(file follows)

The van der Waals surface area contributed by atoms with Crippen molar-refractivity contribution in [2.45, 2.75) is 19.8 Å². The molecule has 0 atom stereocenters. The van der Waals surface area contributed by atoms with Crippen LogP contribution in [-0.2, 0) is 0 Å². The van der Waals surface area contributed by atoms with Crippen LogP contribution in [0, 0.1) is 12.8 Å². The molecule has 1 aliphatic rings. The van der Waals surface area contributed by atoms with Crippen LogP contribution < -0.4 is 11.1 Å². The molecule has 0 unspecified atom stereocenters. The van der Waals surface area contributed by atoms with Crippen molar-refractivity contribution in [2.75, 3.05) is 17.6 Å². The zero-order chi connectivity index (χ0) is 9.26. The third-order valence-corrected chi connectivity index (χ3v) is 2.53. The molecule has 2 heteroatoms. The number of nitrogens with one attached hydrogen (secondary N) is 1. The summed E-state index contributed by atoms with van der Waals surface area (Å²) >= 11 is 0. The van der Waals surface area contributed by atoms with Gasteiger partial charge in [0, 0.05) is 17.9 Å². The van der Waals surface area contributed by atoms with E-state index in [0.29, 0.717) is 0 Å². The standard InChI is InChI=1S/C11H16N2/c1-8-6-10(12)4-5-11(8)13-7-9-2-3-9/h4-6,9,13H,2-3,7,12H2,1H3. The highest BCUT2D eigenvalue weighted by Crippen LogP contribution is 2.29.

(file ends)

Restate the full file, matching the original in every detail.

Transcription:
The van der Waals surface area contributed by atoms with Crippen molar-refractivity contribution in [2.45, 2.75) is 19.8 Å². The molecule has 0 atom stereocenters. The van der Waals surface area contributed by atoms with Crippen LogP contribution in [-0.2, 0) is 0 Å². The van der Waals surface area contributed by atoms with Crippen LogP contribution in [0, 0.1) is 12.8 Å². The molecule has 1 aliphatic rings. The van der Waals surface area contributed by atoms with Crippen LogP contribution < -0.4 is 11.1 Å². The molecule has 0 unspecified atom stereocenters. The van der Waals surface area contributed by atoms with Crippen molar-refractivity contribution in [2.75, 3.05) is 17.6 Å². The zero-order chi connectivity index (χ0) is 9.26. The third-order valence-corrected chi connectivity index (χ3v) is 2.53. The molecule has 2 heteroatoms. The number of nitrogens with one attached hydrogen (secondary N) is 1. The summed E-state index contributed by atoms with van der Waals surface area (Å²) >= 11 is 0. The van der Waals surface area contributed by atoms with Gasteiger partial charge in [0, 0.05) is 17.9 Å². The van der Waals surface area contributed by atoms with E-state index in [0.29, 0.717) is 0 Å². The standard InChI is InChI=1S/C11H16N2/c1-8-6-10(12)4-5-11(8)13-7-9-2-3-9/h4-6,9,13H,2-3,7,12H2,1H3. The highest BCUT2D eigenvalue weighted by Crippen LogP contribution is 2.29.